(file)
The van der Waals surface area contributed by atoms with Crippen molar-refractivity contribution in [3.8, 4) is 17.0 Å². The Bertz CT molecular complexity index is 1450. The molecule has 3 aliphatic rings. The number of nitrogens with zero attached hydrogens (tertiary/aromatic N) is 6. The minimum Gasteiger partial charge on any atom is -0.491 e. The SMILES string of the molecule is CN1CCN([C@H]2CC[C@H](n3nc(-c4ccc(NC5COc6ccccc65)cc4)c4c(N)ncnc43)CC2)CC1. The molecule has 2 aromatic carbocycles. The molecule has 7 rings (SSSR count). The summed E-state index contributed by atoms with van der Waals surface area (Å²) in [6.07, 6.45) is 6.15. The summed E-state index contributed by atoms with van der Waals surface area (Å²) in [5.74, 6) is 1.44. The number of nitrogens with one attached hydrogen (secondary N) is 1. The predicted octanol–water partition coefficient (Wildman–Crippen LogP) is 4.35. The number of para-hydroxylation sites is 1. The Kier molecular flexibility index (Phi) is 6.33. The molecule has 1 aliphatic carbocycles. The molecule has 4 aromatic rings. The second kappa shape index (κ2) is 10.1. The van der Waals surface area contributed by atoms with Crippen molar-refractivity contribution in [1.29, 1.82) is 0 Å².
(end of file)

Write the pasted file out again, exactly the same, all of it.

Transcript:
The van der Waals surface area contributed by atoms with Crippen molar-refractivity contribution in [3.8, 4) is 17.0 Å². The Bertz CT molecular complexity index is 1450. The molecule has 3 aliphatic rings. The number of nitrogens with zero attached hydrogens (tertiary/aromatic N) is 6. The minimum Gasteiger partial charge on any atom is -0.491 e. The SMILES string of the molecule is CN1CCN([C@H]2CC[C@H](n3nc(-c4ccc(NC5COc6ccccc65)cc4)c4c(N)ncnc43)CC2)CC1. The molecule has 2 aromatic carbocycles. The molecule has 7 rings (SSSR count). The summed E-state index contributed by atoms with van der Waals surface area (Å²) in [6.07, 6.45) is 6.15. The summed E-state index contributed by atoms with van der Waals surface area (Å²) in [5.74, 6) is 1.44. The number of nitrogens with one attached hydrogen (secondary N) is 1. The predicted octanol–water partition coefficient (Wildman–Crippen LogP) is 4.35. The number of para-hydroxylation sites is 1. The Kier molecular flexibility index (Phi) is 6.33. The molecule has 1 aliphatic carbocycles. The molecule has 4 aromatic rings. The second kappa shape index (κ2) is 10.1. The van der Waals surface area contributed by atoms with Crippen molar-refractivity contribution in [1.29, 1.82) is 0 Å².